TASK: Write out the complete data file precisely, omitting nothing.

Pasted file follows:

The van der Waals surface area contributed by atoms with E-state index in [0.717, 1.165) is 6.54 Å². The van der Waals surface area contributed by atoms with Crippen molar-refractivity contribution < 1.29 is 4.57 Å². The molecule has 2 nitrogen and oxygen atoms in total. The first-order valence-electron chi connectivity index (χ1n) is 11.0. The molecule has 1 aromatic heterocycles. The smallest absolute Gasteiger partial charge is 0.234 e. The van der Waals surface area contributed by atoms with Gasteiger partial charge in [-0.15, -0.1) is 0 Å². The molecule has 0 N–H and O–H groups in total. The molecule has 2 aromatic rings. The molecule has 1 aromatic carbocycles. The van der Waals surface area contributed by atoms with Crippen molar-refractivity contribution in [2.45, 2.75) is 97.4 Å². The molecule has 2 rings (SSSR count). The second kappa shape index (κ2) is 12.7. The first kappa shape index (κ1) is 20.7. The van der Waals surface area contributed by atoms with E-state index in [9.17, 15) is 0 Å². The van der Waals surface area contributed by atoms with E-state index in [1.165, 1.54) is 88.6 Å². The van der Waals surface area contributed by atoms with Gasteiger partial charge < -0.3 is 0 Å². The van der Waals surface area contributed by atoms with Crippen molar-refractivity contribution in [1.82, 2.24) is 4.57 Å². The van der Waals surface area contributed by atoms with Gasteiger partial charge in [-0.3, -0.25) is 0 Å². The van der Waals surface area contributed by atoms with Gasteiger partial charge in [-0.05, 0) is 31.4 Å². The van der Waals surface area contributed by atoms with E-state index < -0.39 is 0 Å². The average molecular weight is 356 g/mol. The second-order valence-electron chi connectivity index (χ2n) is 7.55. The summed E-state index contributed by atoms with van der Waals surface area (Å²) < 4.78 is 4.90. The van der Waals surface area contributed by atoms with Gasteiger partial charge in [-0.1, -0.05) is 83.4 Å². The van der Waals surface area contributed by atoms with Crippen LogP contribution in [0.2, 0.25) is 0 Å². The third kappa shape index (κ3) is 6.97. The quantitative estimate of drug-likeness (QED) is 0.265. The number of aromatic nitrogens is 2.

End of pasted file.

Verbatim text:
The van der Waals surface area contributed by atoms with E-state index in [0.717, 1.165) is 6.54 Å². The van der Waals surface area contributed by atoms with Crippen molar-refractivity contribution < 1.29 is 4.57 Å². The molecule has 2 nitrogen and oxygen atoms in total. The first-order valence-electron chi connectivity index (χ1n) is 11.0. The molecule has 1 aromatic heterocycles. The smallest absolute Gasteiger partial charge is 0.234 e. The van der Waals surface area contributed by atoms with Gasteiger partial charge in [-0.15, -0.1) is 0 Å². The molecule has 0 N–H and O–H groups in total. The molecule has 2 aromatic rings. The molecule has 1 aromatic carbocycles. The van der Waals surface area contributed by atoms with Crippen molar-refractivity contribution in [2.45, 2.75) is 97.4 Å². The molecule has 2 rings (SSSR count). The second kappa shape index (κ2) is 12.7. The first kappa shape index (κ1) is 20.7. The van der Waals surface area contributed by atoms with E-state index in [9.17, 15) is 0 Å². The van der Waals surface area contributed by atoms with E-state index in [1.165, 1.54) is 88.6 Å². The van der Waals surface area contributed by atoms with Gasteiger partial charge < -0.3 is 0 Å². The van der Waals surface area contributed by atoms with Crippen molar-refractivity contribution in [1.82, 2.24) is 4.57 Å². The van der Waals surface area contributed by atoms with Gasteiger partial charge in [-0.3, -0.25) is 0 Å². The van der Waals surface area contributed by atoms with Gasteiger partial charge in [-0.05, 0) is 31.4 Å². The van der Waals surface area contributed by atoms with E-state index < -0.39 is 0 Å². The average molecular weight is 356 g/mol. The second-order valence-electron chi connectivity index (χ2n) is 7.55. The summed E-state index contributed by atoms with van der Waals surface area (Å²) < 4.78 is 4.90. The van der Waals surface area contributed by atoms with Gasteiger partial charge in [-0.1, -0.05) is 83.4 Å². The van der Waals surface area contributed by atoms with Crippen LogP contribution in [0.2, 0.25) is 0 Å². The third kappa shape index (κ3) is 6.97. The quantitative estimate of drug-likeness (QED) is 0.265. The number of aromatic nitrogens is 2.